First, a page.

Hey people! I’m back after a long absence. Sorry about that, but I have a busy job and once I fall out of the habit of doing something, I truly do fall out. But I’m back and you have my sincere apologies.
I’m back with Sunny Sue visiting India, wearing a richly colored sari, loaded down with bangles and earrings, and holding the national bird of India, the Indian Peacock. Although I adore the International Sunbonnet Sue patterns, I did not believe the Indian version of Sunbonnet Sue in the book really captured the Indian woman in my mind. So I drew my own — the above photograph is my own version of Sunny Sue visiting India. I didn’t do it justice, but I really wanted to celebrate the beauty of the saris that I see Indian women wearing. They are gorgeous, and often made from lovely silks in the brightest of colors, often beaded or with other fancy borders. The sari is usually a long length of silk or other fine fabric. It can be up to 9 yards long and 2-4 feet wide, and wrapped around the waist, with one end draped over the shoulder. However, Indian women find many ways to drape and pleat the fabric into individual styles — I learned that there are more than 50 recognized sari draping methods. That’s a lot from one length of fabric. The draping leaves the midriff bare to one extent or another, and an undergarment or petticoat is found under the bottom half of the sari. On top, the cropped fitted blouse with short sleeves is known as the choli. The sari takes a lot of grace and style to wear, in my opinion, and it is widely regarded as a symbol of Indian culture and grace. I know that if it were me wearing the sari, I’d be a walking disaster. I can imagine my drapery slipping, the whole shebang sliding down my body at some inopportune moment, or me walking around with it tied in a big bow with a knot somewhere. I doubt that I could manage to wear a sari, but saris are ingrained in the culture and history of India, and I admire the Indian women who can wear all that fabric and make it look easy.
I’m also a bit fascinated by the Indian peacock, I must say. Although they are some of the most beautiful birds in the world with their iridescent blue and green body and tail feathers, they are also some pretty testy birds, and I suggest not getting too close to them. But beautiful they are, indeed. They use their long graceful train of feathers in their mating rituals and courtship displays, spreading them out into a shimmering fan of feathers that is something fantastic to see. I’ve read that the peahens choose their mates according to the size, color, and quality of those fans…well, hey, don’t we all go for beauty over substance? Girls will be girls. Like many bird species, the peacocks gather a harem to their side — and a group of peafowl are called “parties” or sometimes “musters”. So the next time you get invited to a peacock party….well, you know what’s in store!!! Peacocks have been kept as pets for thousands of years, but if you’re planning on keeping a “party” of peafowl, think twice. They are easily startled, and scream out a loud warning to their fellow peafowl. But if you’re startled out of your sleep by a scream that sounds like someone being murdered, first check on the peafowl….it might just have been them.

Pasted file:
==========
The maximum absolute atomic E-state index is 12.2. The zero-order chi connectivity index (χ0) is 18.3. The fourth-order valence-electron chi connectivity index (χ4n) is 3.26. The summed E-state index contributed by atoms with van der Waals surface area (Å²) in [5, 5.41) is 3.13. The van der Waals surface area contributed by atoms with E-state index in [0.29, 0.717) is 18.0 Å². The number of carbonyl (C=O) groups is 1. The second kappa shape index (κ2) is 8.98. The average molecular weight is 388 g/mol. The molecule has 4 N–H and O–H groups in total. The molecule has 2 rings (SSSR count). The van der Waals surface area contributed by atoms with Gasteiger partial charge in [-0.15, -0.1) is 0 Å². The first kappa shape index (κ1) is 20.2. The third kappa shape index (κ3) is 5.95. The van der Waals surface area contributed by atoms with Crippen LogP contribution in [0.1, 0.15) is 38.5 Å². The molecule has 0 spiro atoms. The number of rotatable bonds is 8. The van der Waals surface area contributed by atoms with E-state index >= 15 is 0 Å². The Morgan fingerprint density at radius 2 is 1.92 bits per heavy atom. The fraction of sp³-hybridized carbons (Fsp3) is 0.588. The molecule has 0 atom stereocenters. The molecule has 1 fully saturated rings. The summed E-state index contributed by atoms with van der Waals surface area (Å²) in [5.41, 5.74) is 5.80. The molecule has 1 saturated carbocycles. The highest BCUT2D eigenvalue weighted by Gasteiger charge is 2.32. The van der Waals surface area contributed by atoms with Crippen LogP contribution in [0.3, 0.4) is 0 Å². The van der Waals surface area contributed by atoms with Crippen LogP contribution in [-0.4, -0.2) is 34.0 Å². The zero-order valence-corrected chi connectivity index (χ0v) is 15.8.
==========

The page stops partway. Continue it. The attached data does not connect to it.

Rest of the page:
So folk — I’m glad to be back. I hope you wear a sari sometime or maybe just any old thing that makes you happy and proud as a…ahem…peacock (couldn’t resist!), and I hope you enjoy my own version of the peahen below, in the form of a Nicaraguan pottery chicken that I picked up a few years ago. It’s much quieter….